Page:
When you own your home, you probably stay busy keeping up with little fixes and routine maintenance here and there, but no matter how well you care for your house over the years, things break and the finishes, appliances and fixtures wear out.
If you want to maintain the value of your home and keep it in mint condition (as much as possible with your busy life, kids, pets, etc.) there are some updates that may be needed a
bout every 10 years. Here’s a rundown on what to look at and approximately how much you should budget for each job.
New Carpet — Even the best carpet on the market wears out over time. Your average, medium-grade carpet will last between five and 15 years, but that depends on how many people live in your home and whether you have children and/or pets. In a household of two to four people, expect carpet to last about five years before the fibers start looking old and frayed and the color becomes dull or grayed. For budgeting, the average carpet and pad costs between $30 and $40 per square yard. To carpet 1,200 square feet in your home, you’re looking at about $4,000-$6,000 in materials plus the cost of installation.
Hard floors are another option and may often have a longer expected lifespan than carpet. Even if hardwood isn’t in the budget, porcelain wood-look tile is a more affordable option starting around $1.99 per square foot.
Hot Water Heater — As a general rule of thumb, you should at least consider replacing your hot water tank about once every 10 years. If the manufacture date isn’t printed clearly on the tank, it may be embedded in the serial number. Unfortunately, hot water heaters rarely give notice before they begin leaking or fail altogether, so routine maintenance and a replacement after about 10 years can save you both the cost and headache of a failed or leaky water tank. You can pick up a new hot water heater for under $1,000 plus the cost of installation.
Tankless water heaters are more efficient and can reduce your energy bill, but you’ll pay more up front — electric options cost about $1,000 while gas-powered run about $3,000. There’s also additional installation costs associated with tankless heaters, especially if your home requires rewiring to accommodate the new water heater.
Kitchen Appliances — Dishwashers and microwaves are made to last about nine to 10 years, while your refrigerator and gas range may last about 13 to 15 years. You may have already started noticing problems, such as dishes not coming out clean or visible cracks in the tub. Problems you may experience with your fridge range from not cooling or defrosting completely to loud noises.
A new, mid-range dishwasher with a lifespan of 10 years will cost about $500, while you can pick up a new microwave for under $100. You can pick up a gas or electric oven and range for about $600 and a new fridge for anywhere from several hundred to a few thousand dollars.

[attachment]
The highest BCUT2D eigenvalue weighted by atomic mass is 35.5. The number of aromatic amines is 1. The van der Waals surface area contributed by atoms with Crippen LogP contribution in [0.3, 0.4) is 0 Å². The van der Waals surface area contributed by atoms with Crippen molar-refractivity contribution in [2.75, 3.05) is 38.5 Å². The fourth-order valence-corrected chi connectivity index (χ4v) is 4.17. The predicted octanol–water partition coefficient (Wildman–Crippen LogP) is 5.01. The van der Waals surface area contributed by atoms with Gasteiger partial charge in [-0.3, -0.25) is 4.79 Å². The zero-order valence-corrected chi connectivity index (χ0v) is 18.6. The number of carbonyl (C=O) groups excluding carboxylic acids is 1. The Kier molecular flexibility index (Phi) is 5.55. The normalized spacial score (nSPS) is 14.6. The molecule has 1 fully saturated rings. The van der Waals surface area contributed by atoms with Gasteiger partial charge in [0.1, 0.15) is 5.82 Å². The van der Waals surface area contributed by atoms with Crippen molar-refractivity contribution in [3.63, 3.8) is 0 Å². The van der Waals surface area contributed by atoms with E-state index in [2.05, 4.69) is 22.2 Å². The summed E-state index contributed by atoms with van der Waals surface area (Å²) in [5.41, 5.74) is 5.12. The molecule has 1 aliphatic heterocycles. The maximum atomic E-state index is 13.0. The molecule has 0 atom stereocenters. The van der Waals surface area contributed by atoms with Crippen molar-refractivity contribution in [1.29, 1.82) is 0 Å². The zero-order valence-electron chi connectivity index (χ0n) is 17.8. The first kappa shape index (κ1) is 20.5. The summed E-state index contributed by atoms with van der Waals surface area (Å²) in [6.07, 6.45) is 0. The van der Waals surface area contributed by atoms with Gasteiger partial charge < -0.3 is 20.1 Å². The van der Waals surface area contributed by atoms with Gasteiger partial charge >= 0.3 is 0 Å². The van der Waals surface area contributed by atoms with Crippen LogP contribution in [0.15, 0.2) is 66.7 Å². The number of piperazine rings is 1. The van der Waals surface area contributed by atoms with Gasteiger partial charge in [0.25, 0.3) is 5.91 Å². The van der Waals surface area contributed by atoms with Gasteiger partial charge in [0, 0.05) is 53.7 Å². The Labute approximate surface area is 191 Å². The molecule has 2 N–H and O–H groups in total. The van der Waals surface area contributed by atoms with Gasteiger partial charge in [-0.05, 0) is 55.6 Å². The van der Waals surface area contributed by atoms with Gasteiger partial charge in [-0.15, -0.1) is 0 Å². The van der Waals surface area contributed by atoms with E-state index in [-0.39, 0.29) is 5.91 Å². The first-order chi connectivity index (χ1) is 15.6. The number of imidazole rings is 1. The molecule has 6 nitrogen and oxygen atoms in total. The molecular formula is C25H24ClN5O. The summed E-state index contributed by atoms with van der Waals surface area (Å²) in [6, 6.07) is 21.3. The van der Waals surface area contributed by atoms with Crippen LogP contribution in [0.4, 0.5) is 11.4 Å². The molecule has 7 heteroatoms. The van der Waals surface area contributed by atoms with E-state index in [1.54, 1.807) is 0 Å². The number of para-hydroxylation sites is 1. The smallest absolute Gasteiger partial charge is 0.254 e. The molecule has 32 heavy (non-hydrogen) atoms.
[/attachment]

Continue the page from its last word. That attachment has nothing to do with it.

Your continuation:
Fresh Interior and Exterior Paint — Depending on the climate where you live, the exterior finish and the quality of your last paint job on your home’s exterior paint may fade and chip sooner rather than later. Wood siding should be repainted about every three to seven years, while aluminum siding and stucco should be repainted about every five years. The paint inside your home doesn’t necessarily wear or fade like exterior paint, but high traffic areas may show more scuffs, scratches and marks that should be painted over. If it’s been about 10 years since your last interior paint job, now’s the time to update your home’s look with a fresh coat of paint and updated colors. Most homeowners will spend anywhere from $2,000 to $4,000 to paint the exterior, while interior paint can cost anywhere from $300 to $700 per room.
Windows — The older the windows, the less energy efficient your home will be. Replacing old, drafty windows with new, more efficient ones can save you on your heating and cooling bill while also updating the appearance of your home. Keep in mind that even the most energy efficient windows eventually need to be replaced as they age and crack and their seals break. Windows generally run about $300 to $500 each, including installation, but cost varies depending on how many and what type of windows you have, as well as whether window frames or sills need to be replaced. Replacing windows a few at a time can be a more budget-friendly option.
Homeownership can be expensive, but investing money into a home you own rather than renting certainly has its financial benefits. Nothing in your home lasts forever, so be prepared by starting a home repair/upgrade savings account so you’ll have the funds to cover necessary replacements and repairs as needed.
And if the home repairs and renovations needed exceed your current bank account, contact PrimeLending to learn more about your options. From cash-out refinancing, renovation loans to buying a new house all together, our home loan experts can help you make a smart decision.